Alit, the friend, lets say, very close friend of Raka, and by his descent and culture, literal lord of all, or most, he surveys. A somewhat physically unprepossessing man, like most Balinese aristocracy of the time, doing waaaaaaaay too much opium, and facing the incursions and slowly tightening claims of the Dutch, and of the outside world generally. 

 Alit does occupy the top of the hierarchy, and while not a perfect expression of his cultures higher qualities like Raka, he knows a lot more about it. (All that time spent with the Palm Leaf texts). He knows the dream of his culture, the background invisible part of any society that its hard to intuit without living in it for a good long time, and maybe without being born in it.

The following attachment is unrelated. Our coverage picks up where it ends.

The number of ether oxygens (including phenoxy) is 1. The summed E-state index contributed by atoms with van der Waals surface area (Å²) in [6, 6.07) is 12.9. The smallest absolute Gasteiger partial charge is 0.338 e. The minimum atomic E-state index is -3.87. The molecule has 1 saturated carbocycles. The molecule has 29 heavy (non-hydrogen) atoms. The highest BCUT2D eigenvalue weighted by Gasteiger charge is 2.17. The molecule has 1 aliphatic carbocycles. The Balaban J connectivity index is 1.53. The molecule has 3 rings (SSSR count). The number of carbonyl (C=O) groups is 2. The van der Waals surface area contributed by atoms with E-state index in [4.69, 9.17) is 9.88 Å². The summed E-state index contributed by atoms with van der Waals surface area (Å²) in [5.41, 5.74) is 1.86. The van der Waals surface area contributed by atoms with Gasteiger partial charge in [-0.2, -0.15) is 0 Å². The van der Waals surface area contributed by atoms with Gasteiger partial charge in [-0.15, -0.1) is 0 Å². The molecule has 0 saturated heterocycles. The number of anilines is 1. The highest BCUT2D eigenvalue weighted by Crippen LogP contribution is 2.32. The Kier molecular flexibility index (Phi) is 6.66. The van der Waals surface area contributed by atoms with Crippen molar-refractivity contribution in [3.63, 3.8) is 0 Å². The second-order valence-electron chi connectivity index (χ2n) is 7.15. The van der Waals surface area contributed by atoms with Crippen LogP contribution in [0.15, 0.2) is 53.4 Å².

He is not just an aristocrat, in the same way that, in Tuchmans ‘A Distant Mirror’ the Sire de Coucy was not just a soldier, or even just a knight, and like Alit, at the end of his book, de Coucy commits something that looks a lot like ritual suicide by-foe, for equally deep and obscure reasons of honour and selfhood. 

 A lot of this relates to the Indic tradition still present in Bali. Alits sense of himself of simply fulfilling a role in an inevitable process which will result in him entering heaven would make sense to Arjuna being advised by Krishna in his chariot, just as the general three-part structure of Balinese society would make sense to the steppe invaders of India, who, by a very long chain of circumstance, also gave Europe the same three-part society, and perhaps germinated de Coucy’s final doom-and-honour death charge, a long way away and many years separate from Alit.